Hacked off: Maisie Williams in ‘Cyberbully’

Maisie Williams single-handedly rises to the challenge

TV
Arts and Entertainment
Eddie Redmayne in The Theory of Everything and Benedict Cumberbatch in The Imitation Game are both nominated at the Bafta Film Awards
Arts and Entertainment

Academy criticised after no non-white actors nominated

Arts and Entertainment
Damian Lewis shooting a scene as Henry VIII in Wolf Hall
TV

Arts and Entertainment
A history of violence: ‘Angry, White and Proud’ looked at the rise of far-right groups

tv

An expose of hooliganism masquerading as an ideological battle

Arts and Entertainment

art

Lee Hadwin can't draw when he's awake, but by night he's an artist

Arts and Entertainment

TV

Arts and Entertainment
Michael Keaton in the 1998 Beetlejuice original

film

Arts and Entertainment
Olivia Colman and David Tennant star in 'Broadchurch'

TV

Latest stories from i100
Have you tried new the Independent Digital Edition apps?

ES Rentals

    Independent Dating
    and  

    By clicking 'Search' you
    are agreeing to our
    Terms of Use.

    Greece elections: In times like these, the EU has far more dangerous adversaries than Syriza

    Greece elections

    In times like these, the EU has far more dangerous adversaries than Syriza, says Patrick Cockburn
    Holocaust Memorial Day: Nazi victims remembered as spectre of prejudice reappears

    Holocaust Memorial Day

    Nazi victims remembered as spectre of prejudice reappears over Europe
    Fortitude and the Arctic attraction: Our fascination with the last great wilderness

    Magnetic north

    The Arctic has always exerted a pull, from Greek myth to new thriller Fortitude. Gerard Gilbert considers what's behind our fascination with the last great wilderness
    Homeless Veterans appeal: Homeless in Wales can find inspiration from Daniel’s story

    Homeless Veterans appeal

    Homeless in Wales can find inspiration from Daniel’s story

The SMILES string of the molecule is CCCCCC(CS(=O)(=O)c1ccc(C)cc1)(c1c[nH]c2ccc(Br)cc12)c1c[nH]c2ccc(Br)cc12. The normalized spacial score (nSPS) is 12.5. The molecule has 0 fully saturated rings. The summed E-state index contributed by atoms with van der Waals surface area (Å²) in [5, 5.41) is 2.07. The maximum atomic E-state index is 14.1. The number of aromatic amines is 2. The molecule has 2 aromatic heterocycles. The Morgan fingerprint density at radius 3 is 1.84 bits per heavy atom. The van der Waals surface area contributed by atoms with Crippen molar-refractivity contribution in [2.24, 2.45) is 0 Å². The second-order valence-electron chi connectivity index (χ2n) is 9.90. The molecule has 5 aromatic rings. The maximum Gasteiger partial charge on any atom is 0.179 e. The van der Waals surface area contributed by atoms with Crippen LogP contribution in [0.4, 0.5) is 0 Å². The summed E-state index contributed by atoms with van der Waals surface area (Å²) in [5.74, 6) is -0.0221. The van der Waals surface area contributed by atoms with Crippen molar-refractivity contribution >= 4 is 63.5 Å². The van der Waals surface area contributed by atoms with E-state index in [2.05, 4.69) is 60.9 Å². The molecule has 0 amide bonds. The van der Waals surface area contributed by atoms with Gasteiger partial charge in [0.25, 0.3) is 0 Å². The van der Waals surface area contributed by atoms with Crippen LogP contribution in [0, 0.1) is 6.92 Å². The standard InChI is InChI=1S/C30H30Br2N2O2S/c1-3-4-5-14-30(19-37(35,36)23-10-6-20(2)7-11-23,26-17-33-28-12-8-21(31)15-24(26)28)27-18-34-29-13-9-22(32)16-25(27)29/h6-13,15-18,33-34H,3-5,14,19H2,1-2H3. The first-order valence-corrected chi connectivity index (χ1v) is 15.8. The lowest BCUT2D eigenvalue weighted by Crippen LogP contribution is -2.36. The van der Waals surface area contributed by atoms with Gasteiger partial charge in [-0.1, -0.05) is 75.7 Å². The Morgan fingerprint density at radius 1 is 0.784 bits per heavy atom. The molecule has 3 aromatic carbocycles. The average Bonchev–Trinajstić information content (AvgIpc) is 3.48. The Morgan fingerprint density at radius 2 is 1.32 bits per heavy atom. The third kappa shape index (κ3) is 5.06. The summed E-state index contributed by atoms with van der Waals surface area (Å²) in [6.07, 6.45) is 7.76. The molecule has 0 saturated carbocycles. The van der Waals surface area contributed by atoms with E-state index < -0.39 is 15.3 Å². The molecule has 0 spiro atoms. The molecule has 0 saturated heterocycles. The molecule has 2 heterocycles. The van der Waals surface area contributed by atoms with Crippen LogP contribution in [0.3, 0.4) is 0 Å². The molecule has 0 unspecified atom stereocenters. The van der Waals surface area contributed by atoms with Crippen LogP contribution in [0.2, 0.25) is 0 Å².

Front National family feud? Marine Le Pen and her relatives clash over French far-right party's response to Paris terror attacks

    Front National family feud?

    Marine Le Pen and her relatives clash over French far-right party's response to Paris terror attacks
    Pot of gold: tasting the world’s most expensive tea

    Pot of gold

    Tasting the world’s most expensive tea
    10 best wildlife-watching experiences: From hen harriers to porpoises

    From hen harriers to porpoises: 10 best wildlife-watching experiences

    While many of Britain's birds have flown south for the winter, it's still a great time to get outside for a spot of twitching
    Nick Easter: 'I don’t want just to hold tackle bags, I want to be out there'

    'I don’t want just to hold tackle bags, I want to be out there'

    Nick Easter targeting World Cup place after England recall
    DSK, Dodo the Pimp, and the Carlton Hotel

    The inside track on France's trial of the year

    Dominique Strauss-Kahn, Dodo the Pimp, and the Carlton Hotel:
    As provocative now as they ever were

    Sarah Kane season

    Why her plays are as provocative now as when they were written
    Murder of Japanese hostage has grim echoes of a killing in Iraq 11 years ago

    Murder of Japanese hostage has grim echoes of another killing

    Japanese mood was against what was seen as irresponsible trips to a vicious war zone
    Syria crisis: Celebrities call on David Cameron to take more refugees as one young mother tells of torture by Assad regime

    Celebrities call on David Cameron to take more Syrian refugees

    One young mother tells of torture by Assad regime
    The enemy within: People who hear voices in their heads are being encouraged to talk back – with promising results

    The enemy within

    People who hear voices in their heads are being encouraged to talk back
    'In Auschwitz you got used to anything'

    'In Auschwitz you got used to anything'

    Survivors of the Nazi concentration camp remember its horror, 70 years on
    Autumn/winter menswear 2015: The uniforms that make up modern life come to the fore

    Autumn/winter menswear 2015

    The uniforms that make up modern life come to the fore